The Guardian

The books of my life

The Somali British poet on being shaped by Malcolm X and the comfort she finds in Miranda July

Poet Warsan Shire

My earliest reading memory

As soon as I learned to read, I carried Raggedy Ann and Andy and the Absent-Minded Magician by Jean Bethell everywhere. The first book my father ever bought me. I memorised it, I slept with it, I tried to bathe with it.

My favourite book growing up

Any and every single Goosebumps book by RL Stine. I’m thankful for how those books kept me company and provided muchneeded escape. The Goosebumps series was the beginning of my long-time admiration of all things horror.

The book that changed me as a teenager

The Autobiography of Malcolm X . “The ability to read awoke inside of me some long dormant craving to be mentally alive” was one sentence that shaped me. Sula by Toni Morrison had a tremendous impact on how I would grow to view myself as a woman.

The writer who changed my mind

Jacob Sam-La Rose changed my world and my life. I met him when I was 15 and he introduced me to the world of poetry and to the beautiful community of Black British poets and writers.

The book that made me want to be a writer

My father’s first book, Xeebtii Geerida (1990). The complete devotion to his craft inspired me. This book was about the looming Somali civil war, and it kept him sane and gave him a way to process the collapse of everything. His focus on writing and how it helped him survive left an impression on me.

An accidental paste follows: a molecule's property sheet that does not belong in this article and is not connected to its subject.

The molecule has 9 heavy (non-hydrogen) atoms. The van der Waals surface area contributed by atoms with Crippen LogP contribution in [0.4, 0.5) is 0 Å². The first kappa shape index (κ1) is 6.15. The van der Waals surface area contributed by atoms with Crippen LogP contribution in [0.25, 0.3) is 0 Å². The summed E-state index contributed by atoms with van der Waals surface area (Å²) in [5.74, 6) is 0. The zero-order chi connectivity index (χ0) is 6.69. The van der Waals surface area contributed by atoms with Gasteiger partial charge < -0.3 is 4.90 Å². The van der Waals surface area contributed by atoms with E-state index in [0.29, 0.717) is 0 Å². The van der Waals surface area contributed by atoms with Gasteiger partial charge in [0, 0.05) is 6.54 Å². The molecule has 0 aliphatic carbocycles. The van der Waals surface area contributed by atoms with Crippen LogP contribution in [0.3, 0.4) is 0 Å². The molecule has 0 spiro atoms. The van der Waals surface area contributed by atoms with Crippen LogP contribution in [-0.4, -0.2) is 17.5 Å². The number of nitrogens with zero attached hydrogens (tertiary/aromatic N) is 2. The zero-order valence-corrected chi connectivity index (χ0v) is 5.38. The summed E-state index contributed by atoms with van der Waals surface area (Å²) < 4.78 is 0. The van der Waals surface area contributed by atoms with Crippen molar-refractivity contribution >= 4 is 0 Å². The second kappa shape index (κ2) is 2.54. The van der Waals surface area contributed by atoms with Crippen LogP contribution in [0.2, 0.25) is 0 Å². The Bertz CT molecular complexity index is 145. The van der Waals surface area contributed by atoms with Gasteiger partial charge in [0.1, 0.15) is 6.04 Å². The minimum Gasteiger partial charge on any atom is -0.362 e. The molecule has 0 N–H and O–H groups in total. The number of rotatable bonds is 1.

The book or author I came back to

Drinking Coffee Elsewhere by ZZ Packer is one of my favourite collections of short stories. I carry this book with me in my bag always. I think of this line often: “Freedom is attained only when the ant of the self – that small, blind, crumbseeking part of ourselves – casts off slavery and its legacy, becoming a huge brave ox.”

The book I could never read again

A Child Called It by Dave Pelzer. As a kid it altered my brain chemistry. It made life at home feel like heaven on earth. Whatever happened, I would just think of poor Dave and feel utterly grateful.

The book I discovered later in life

Bluets by Maggie Nelson, recommended by a friend because I love the colour blue.

The book I am currently reading

I have been reading poems from Sin by Ai out loud to my husband in the evenings. “I look out the window / at the deep rose welts of dawn, / streaking the sky’s broad back, / then hand you the canister. / You lift out my brain. / When you bite down, I burn.”

My comfort read

No One Belongs Here More Than You by Miranda July, another collection of short stories. This line not only comforts me but also describes me: “This person realises that staying home means blowing off everyone this person has ever known. But the desire to stay in is very strong. This person wants to run a bath and then read in bed.”

Bless the Daughter Raised By a Voice in Her Head by Warsan Shire is longlisted for the Swansea University Dylan Thomas prize.